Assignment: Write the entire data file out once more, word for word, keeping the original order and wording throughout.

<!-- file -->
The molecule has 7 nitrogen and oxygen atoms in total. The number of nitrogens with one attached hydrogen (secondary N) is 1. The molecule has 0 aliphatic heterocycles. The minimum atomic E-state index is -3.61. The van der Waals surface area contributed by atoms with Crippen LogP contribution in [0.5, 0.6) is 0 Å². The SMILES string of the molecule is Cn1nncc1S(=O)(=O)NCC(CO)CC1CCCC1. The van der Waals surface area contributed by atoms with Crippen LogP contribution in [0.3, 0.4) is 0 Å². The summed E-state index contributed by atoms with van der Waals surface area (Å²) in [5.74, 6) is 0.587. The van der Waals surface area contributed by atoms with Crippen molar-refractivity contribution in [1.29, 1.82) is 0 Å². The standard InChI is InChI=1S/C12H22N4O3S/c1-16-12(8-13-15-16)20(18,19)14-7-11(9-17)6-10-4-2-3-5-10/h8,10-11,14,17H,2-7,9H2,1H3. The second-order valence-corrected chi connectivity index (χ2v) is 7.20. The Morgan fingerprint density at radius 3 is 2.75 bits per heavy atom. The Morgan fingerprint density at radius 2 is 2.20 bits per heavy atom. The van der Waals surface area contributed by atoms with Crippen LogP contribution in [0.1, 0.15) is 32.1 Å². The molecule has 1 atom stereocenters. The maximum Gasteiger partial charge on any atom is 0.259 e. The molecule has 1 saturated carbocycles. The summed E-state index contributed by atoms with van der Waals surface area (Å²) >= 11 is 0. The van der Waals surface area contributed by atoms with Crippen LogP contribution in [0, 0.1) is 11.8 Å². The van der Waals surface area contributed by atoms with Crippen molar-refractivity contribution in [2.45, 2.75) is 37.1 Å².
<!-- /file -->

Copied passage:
The molecule has 7 nitrogen and oxygen atoms in total. The number of nitrogens with one attached hydrogen (secondary N) is 1. The molecule has 0 aliphatic heterocycles. The minimum atomic E-state index is -3.61. The van der Waals surface area contributed by atoms with Crippen LogP contribution in [0.5, 0.6) is 0 Å². The SMILES string of the molecule is Cn1nncc1S(=O)(=O)NCC(CO)CC1CCCC1. The van der Waals surface area contributed by atoms with Crippen LogP contribution in [0.3, 0.4) is 0 Å². The summed E-state index contributed by atoms with van der Waals surface area (Å²) in [5.74, 6) is 0.587. The van der Waals surface area contributed by atoms with Crippen molar-refractivity contribution in [1.29, 1.82) is 0 Å². The standard InChI is InChI=1S/C12H22N4O3S/c1-16-12(8-13-15-16)20(18,19)14-7-11(9-17)6-10-4-2-3-5-10/h8,10-11,14,17H,2-7,9H2,1H3. The second-order valence-corrected chi connectivity index (χ2v) is 7.20. The Morgan fingerprint density at radius 3 is 2.75 bits per heavy atom. The Morgan fingerprint density at radius 2 is 2.20 bits per heavy atom. The van der Waals surface area contributed by atoms with Crippen LogP contribution in [0.1, 0.15) is 32.1 Å². The molecule has 1 atom stereocenters. The maximum Gasteiger partial charge on any atom is 0.259 e. The molecule has 1 saturated carbocycles. The summed E-state index contributed by atoms with van der Waals surface area (Å²) >= 11 is 0. The van der Waals surface area contributed by atoms with Crippen LogP contribution in [0, 0.1) is 11.8 Å². The van der Waals surface area contributed by atoms with Crippen molar-refractivity contribution in [2.45, 2.75) is 37.1 Å².